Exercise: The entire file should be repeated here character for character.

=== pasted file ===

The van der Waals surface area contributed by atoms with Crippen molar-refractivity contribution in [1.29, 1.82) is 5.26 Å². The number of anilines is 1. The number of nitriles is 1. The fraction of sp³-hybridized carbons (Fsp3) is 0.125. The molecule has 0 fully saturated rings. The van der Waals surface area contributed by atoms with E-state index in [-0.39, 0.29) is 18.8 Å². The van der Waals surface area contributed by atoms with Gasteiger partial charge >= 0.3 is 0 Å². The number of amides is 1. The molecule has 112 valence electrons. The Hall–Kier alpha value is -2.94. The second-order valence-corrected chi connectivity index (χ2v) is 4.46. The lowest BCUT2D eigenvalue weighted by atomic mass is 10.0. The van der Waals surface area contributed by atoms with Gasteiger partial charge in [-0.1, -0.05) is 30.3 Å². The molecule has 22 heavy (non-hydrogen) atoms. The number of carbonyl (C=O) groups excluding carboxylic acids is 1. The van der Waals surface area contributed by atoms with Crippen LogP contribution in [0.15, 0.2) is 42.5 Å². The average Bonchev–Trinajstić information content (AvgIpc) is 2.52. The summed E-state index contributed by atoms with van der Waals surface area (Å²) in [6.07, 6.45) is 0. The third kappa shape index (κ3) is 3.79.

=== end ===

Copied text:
The van der Waals surface area contributed by atoms with Crippen molar-refractivity contribution in [1.29, 1.82) is 5.26 Å². The number of anilines is 1. The number of nitriles is 1. The fraction of sp³-hybridized carbons (Fsp3) is 0.125. The molecule has 0 fully saturated rings. The van der Waals surface area contributed by atoms with E-state index in [-0.39, 0.29) is 18.8 Å². The van der Waals surface area contributed by atoms with Gasteiger partial charge >= 0.3 is 0 Å². The number of amides is 1. The molecule has 112 valence electrons. The Hall–Kier alpha value is -2.94. The second-order valence-corrected chi connectivity index (χ2v) is 4.46. The lowest BCUT2D eigenvalue weighted by atomic mass is 10.0. The van der Waals surface area contributed by atoms with Gasteiger partial charge in [-0.1, -0.05) is 30.3 Å². The molecule has 22 heavy (non-hydrogen) atoms. The number of carbonyl (C=O) groups excluding carboxylic acids is 1. The van der Waals surface area contributed by atoms with Crippen LogP contribution in [0.15, 0.2) is 42.5 Å². The average Bonchev–Trinajstić information content (AvgIpc) is 2.52. The summed E-state index contributed by atoms with van der Waals surface area (Å²) in [6.07, 6.45) is 0. The third kappa shape index (κ3) is 3.79.